Over the next few weeks Orlando Magic Daily will be taking a look at the things that went right and wrong this season as Orlando ended its season with a disappointing first-round loss to Atlanta.
Games are not decided in two minutes. They just aren’t. You cannot discount 48 minutes of basketball and try to summarize it in two minutes. There is nothing inherently more important about these two minutes than any other.
But the final two minutes reveal a lot about what your team is truly made of. The Magic had their moments late in games — Jason Richardson’s four-point play against the 76ers and Jameer Nelson’s buzzer-beating 3-pointer against the Nuggets come to mind pretty quickly as do Nelson’s late-game heroics in Indiana and New Jersey along with Dwight Howard’s game-winner in Washington. But when it came down to the playoffs, the Magic had no ability to finish.
Three of the four losses came because Atlanta was simply able to execute better down the stretch. At the time the Magic absolutely needed offense, they could not find it. Jamal Crawford could dribble in the same spot for five seconds, rise up and shoot and there was nothing Orlando could do about it. Joe Johnson could drive and knife into the lane as he did in the closing stages of Game Six, and the Magic could not respond.
Jameer Nelson had his three big moments in the course of the season, but the Magic went away from him in the postseason as Hedo Turkoglu continued to clank and miss. The final insult from the basketball gods was of course J.J. Redick missing a wide-open 3-pointer to tie the game and keep the Magic’s season alive for just five minutes more.
Orlando was just short. The team lacked that last little thing it needed. That little thing might have been the difference between a team contending for a championship and a team exiting after the first round.
There is blame in this case to go around to everybody.
Blame for Otis Smith for putting together a team that just did not have that little oomph. Blame for the players for not converting on those last second shots or doing enough defensively earlier in the game to get stops. Blame for Stan Van Gundy for not making sure the right guy got the ball at the right time.
It was a deathly shortcoming for Orlando as it showed throughout the postseason.
The Magic just could not generate offense. and a team that led the league in point differential in 2010 by a healthy 9.3 points per 100 possessions, finished tied for third at 6.6. It sure seemed like a lot less.
I passed some praise to Stan Van Gundy for being able to roll with the punches and keep the team afloat despite wholesale changes and a somewhat poorly constructed roster. But Van Gundy also deserves some blame for being unable to be flexible and perhaps change his offensive strategy to maximize his player’s abilities.
Within the constructs of what the Magic have done the last three years, Orlando played about as well as the team could. It certainly was not good enough.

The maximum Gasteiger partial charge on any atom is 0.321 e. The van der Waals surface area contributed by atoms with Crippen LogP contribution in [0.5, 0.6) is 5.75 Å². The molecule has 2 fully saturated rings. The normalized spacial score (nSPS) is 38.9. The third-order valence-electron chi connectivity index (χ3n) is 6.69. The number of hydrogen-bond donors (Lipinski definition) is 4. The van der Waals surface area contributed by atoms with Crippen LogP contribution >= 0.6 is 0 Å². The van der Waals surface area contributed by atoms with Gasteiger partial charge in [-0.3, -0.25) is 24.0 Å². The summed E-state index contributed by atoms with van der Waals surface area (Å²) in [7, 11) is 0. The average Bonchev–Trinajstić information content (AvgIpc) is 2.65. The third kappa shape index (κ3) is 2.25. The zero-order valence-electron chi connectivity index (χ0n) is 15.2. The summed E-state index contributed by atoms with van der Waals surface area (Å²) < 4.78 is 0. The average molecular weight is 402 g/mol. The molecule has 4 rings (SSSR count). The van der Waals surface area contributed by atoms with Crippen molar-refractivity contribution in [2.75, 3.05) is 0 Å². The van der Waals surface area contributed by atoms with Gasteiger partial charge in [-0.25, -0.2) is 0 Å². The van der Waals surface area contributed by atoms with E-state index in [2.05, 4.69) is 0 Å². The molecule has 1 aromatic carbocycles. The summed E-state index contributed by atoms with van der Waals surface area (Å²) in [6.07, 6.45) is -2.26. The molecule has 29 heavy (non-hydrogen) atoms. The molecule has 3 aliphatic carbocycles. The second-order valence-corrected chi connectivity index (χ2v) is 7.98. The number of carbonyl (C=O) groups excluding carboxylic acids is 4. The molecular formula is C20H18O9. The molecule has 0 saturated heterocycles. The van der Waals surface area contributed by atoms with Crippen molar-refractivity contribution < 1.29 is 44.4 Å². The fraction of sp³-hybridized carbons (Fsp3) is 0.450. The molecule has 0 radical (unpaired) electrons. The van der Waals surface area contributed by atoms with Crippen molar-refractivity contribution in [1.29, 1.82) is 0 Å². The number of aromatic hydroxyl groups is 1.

It might have been asking too much of Van Gundy to completely shift his offensive strategy and to install a new offense mid-season. But it definitely felt like that is what had to be done.
Orlando made the trades in December to bolster a seemingly listless offense. It did not work. The Magic finished tied for 11th in offensive efficiency at 105.5 points per 100 possessions. In 2010, they finished second at 109.5, and in 2009, the Magic were eighth at 107.2. Orlando took a big step backwards offensively.
Van Gundy deserves blame for that. As much as he was able to adjust on the fly, he also could not fit and adjust his offense to his personnel. He put players in positions of success but he never took advantage of all his players could do.
Van Gundy turned Gilbert Arenas into a spot-up shooter rather than an attacker (not that Arenas could do that). He expected Turkoglu to pick up right where he left off in Orlando. And he really did not. He continued to struggle.
Like with the Vince Carter/Rashard Lewis relationship on the court, Van Gundy could not make both effective and it ultimately doomed the Magic in the 2010 postseason and early in 2011. Van Gundy just did not, could not or would not use his players to the best of their abilities. And the team paid the price.
A training camp together might fix some of these issues. Like I said in my previous post on Van Gundy, that seems to be where he really gets his work in. But the offense just did not work.
And you could tell it did not work most in the final moments of those games in the postseason. The Magic are not going to Dwight Howard that late because of those free throw fears. That much has been established. So when the team needed a bucket from one of its perimeter players, they had no clue what to do or how to get open.
The Hawks defense should get credit for bottling up Hedo Turkoglu, Jameer Nelson and Jason Richardson late in games. But the team failed to get good looks. And Smith failed to get Van Gundy players who could create against athetlic wing players.
And that is what the postseaosn ultimately comes down to. Can you create a play?
In the end, the Magic could not.
Photos via DayLife.com.
What Went Right: Dwight Howard, Our Expectations & Frustration, Amway Center, Lewis’ Replacements, Stan Van Gundy
What Went Wrong: The Trades, Speculation, Amway Center, Anderson & Bass in the Playoffs